You studied political science and got your start as a sales representative – how did your early education and career affect your approach to trademark law?
I learned that political science deals with the balance of power, and how people make irrational decisions under certain circumstances. As a sales representative, I have also noticed that sometimes people put emotion before reason. This experience helps me to settle trademark related negotiations and understand people’s decision making processes.
What with NFTs, the pandemic, the metaverse, we seem to be living through a period of disruption in the trademark world. What advice can you give to fellow practitioners looking to future-proof their practices?
The fields of trademarks, the metaverse and NFTs have truly opened up new possibilities. I do not yet know where they will take us, but I am excited to be a part of it. People are buying and exchanging digital clothing for their avatars in the online space, and concerts are being organised by well-known musicians. There will always be trademark issues wherever business is conducted. Trying to keep up with the times, I recently purchased a pair of goggles to see the 3D metaverse. Thinking outside of the box is sometimes more important than solely focusing on traditional work.
The current legal services landscape is competitive and high-quality legal work is considered a minimum. How do you add value for clients in this environment?
We will continue to provide value-added services in areas where communication and experience are critical, such as the development and implementation of trademark strategies. Even though it might sound easy in theory, it is difficult to meet clients’ needs in practice. To stay competitive, we have to continuously improve ourselves.
As we start to emerge from the pandemic, what covid-prompted changes and restrictions are you looking forward to saying goodbye to, and which business developments of the last two years are here to stay?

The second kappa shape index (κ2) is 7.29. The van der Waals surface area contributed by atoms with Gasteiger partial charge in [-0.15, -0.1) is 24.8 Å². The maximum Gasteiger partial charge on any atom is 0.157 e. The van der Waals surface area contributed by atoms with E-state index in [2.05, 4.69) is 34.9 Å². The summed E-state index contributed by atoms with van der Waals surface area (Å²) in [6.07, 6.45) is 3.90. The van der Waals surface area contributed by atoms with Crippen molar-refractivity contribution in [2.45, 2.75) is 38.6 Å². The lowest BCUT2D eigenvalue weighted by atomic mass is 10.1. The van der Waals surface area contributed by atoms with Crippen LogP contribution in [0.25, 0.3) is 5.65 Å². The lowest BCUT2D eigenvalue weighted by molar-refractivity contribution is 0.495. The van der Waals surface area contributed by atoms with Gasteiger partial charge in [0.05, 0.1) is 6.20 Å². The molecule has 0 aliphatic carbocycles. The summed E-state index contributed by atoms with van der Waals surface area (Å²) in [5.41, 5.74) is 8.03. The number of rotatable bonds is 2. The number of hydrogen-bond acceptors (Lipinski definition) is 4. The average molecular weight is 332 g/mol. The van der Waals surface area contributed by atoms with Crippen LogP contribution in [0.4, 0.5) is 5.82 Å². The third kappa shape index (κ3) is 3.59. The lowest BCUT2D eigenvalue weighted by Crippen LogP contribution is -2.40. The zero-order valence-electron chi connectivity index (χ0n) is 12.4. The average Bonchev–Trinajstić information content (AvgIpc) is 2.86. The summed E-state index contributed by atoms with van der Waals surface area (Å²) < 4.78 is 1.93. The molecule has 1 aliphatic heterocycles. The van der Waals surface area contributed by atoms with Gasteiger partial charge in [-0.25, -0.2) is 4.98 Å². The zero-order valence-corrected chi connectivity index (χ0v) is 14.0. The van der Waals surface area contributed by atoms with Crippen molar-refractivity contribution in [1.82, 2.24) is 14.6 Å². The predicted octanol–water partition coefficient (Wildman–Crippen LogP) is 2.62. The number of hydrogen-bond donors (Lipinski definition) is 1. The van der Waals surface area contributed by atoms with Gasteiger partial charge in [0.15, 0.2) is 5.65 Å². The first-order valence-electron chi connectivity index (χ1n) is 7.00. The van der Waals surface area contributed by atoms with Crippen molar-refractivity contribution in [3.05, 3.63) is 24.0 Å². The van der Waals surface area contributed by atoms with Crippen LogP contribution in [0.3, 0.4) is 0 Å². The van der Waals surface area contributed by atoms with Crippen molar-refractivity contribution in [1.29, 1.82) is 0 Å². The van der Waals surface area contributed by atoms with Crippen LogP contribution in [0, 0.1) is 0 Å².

Although mask requirements have saved me from catching a cold in the past two years, I am ready to say goodbye to it! Even after the pandemic is over, I still believe the development of web conferencing tools, such as Teams, will still play a very important role. Such technology allows us to communicate while seeing the other person’s face and inferring their emotions, but most importantly, it is easy to get started. Now that Teams is being used even during court proceedings in Japan, we realise that a significant portion of meetings can be conducted online. Having said that, I still think it is important to meet face-to-face to build and strengthen relationships. I look forward to spending time with friends at INTA over a few drinks.
What are the main challenges that Japanese companies face when it comes to trademark protection?
After colour trademarks became registrable in 2016, a large number of companies applied for their corporate colours as a way to protect their corporate identities. Registration, however, has proven to be extremely difficult due to the high standards of the secondary meaning required by the Japan Patent Office. Only nine registrations have been made so far, all involving colour combinations of two or more colours. Unfortunately, all applications for a single colour mark per se have been rejected.
Kumpei Kogure is the founder of BORDERS IP. He started his career as a sales representative to outside customers (companies) at a major department store in Japan and then moved into the IP field as a patent and trademark attorney. Mr Kogure has over 15 years of experience covering all aspects of trademark practice, including trademark search, prosecution, opposition, cancellation and negotiation for domestic and foreign clients.